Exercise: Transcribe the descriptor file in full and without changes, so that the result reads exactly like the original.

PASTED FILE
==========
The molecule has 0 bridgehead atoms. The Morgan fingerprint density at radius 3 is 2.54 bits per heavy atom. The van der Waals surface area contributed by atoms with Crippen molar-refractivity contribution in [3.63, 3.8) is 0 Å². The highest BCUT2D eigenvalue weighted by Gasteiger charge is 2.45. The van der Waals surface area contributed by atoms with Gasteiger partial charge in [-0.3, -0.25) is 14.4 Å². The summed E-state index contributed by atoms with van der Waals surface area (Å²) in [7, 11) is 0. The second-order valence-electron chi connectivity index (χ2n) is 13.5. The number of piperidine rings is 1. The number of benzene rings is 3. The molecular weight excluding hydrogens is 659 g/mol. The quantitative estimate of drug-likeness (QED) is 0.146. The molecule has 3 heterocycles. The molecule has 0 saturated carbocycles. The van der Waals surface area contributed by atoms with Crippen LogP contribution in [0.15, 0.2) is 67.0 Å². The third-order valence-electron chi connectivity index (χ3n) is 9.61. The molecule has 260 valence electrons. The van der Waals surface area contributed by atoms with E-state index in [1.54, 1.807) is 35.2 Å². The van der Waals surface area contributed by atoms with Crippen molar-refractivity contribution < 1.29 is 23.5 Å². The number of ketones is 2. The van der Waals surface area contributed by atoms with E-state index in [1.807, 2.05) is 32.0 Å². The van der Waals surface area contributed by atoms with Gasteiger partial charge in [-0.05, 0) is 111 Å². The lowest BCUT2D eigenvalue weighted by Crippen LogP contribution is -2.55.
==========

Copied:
The molecule has 0 bridgehead atoms. The Morgan fingerprint density at radius 3 is 2.54 bits per heavy atom. The van der Waals surface area contributed by atoms with Crippen molar-refractivity contribution in [3.63, 3.8) is 0 Å². The highest BCUT2D eigenvalue weighted by Gasteiger charge is 2.45. The van der Waals surface area contributed by atoms with Gasteiger partial charge in [-0.3, -0.25) is 14.4 Å². The summed E-state index contributed by atoms with van der Waals surface area (Å²) in [7, 11) is 0. The second-order valence-electron chi connectivity index (χ2n) is 13.5. The number of piperidine rings is 1. The number of benzene rings is 3. The molecular weight excluding hydrogens is 659 g/mol. The quantitative estimate of drug-likeness (QED) is 0.146. The molecule has 3 heterocycles. The molecule has 0 saturated carbocycles. The van der Waals surface area contributed by atoms with Crippen LogP contribution in [0.15, 0.2) is 67.0 Å². The third-order valence-electron chi connectivity index (χ3n) is 9.61. The molecule has 260 valence electrons. The van der Waals surface area contributed by atoms with E-state index in [1.54, 1.807) is 35.2 Å². The van der Waals surface area contributed by atoms with Crippen molar-refractivity contribution < 1.29 is 23.5 Å². The number of ketones is 2. The van der Waals surface area contributed by atoms with E-state index in [1.807, 2.05) is 32.0 Å². The van der Waals surface area contributed by atoms with Gasteiger partial charge in [-0.05, 0) is 111 Å². The lowest BCUT2D eigenvalue weighted by Crippen LogP contribution is -2.55.